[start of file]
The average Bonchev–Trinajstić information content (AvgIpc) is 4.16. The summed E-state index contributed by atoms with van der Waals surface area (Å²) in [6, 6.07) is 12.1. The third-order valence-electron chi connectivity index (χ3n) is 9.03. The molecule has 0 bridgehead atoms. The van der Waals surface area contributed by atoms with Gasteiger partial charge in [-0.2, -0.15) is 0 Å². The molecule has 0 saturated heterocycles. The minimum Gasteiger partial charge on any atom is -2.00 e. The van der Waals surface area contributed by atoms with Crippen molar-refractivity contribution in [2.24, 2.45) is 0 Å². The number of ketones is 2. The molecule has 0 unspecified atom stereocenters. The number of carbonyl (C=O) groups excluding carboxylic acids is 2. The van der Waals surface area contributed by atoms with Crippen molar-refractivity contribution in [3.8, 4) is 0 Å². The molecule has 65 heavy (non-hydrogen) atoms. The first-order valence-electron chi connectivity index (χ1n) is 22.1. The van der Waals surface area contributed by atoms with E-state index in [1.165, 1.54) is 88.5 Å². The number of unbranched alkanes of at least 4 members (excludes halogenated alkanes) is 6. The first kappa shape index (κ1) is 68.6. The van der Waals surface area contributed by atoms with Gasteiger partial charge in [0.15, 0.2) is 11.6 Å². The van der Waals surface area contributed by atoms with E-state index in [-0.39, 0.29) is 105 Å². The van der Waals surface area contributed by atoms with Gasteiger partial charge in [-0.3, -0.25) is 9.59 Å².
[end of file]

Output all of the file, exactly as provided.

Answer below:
The average Bonchev–Trinajstić information content (AvgIpc) is 4.16. The summed E-state index contributed by atoms with van der Waals surface area (Å²) in [6, 6.07) is 12.1. The third-order valence-electron chi connectivity index (χ3n) is 9.03. The molecule has 0 bridgehead atoms. The van der Waals surface area contributed by atoms with Gasteiger partial charge in [-0.2, -0.15) is 0 Å². The molecule has 0 saturated heterocycles. The minimum Gasteiger partial charge on any atom is -2.00 e. The van der Waals surface area contributed by atoms with Crippen molar-refractivity contribution in [2.24, 2.45) is 0 Å². The number of ketones is 2. The molecule has 0 unspecified atom stereocenters. The number of carbonyl (C=O) groups excluding carboxylic acids is 2. The van der Waals surface area contributed by atoms with Crippen molar-refractivity contribution in [3.8, 4) is 0 Å². The molecule has 65 heavy (non-hydrogen) atoms. The first-order valence-electron chi connectivity index (χ1n) is 22.1. The van der Waals surface area contributed by atoms with E-state index in [1.165, 1.54) is 88.5 Å². The number of unbranched alkanes of at least 4 members (excludes halogenated alkanes) is 6. The first kappa shape index (κ1) is 68.6. The van der Waals surface area contributed by atoms with Gasteiger partial charge in [0.15, 0.2) is 11.6 Å². The van der Waals surface area contributed by atoms with E-state index in [-0.39, 0.29) is 105 Å². The van der Waals surface area contributed by atoms with Gasteiger partial charge in [-0.3, -0.25) is 9.59 Å².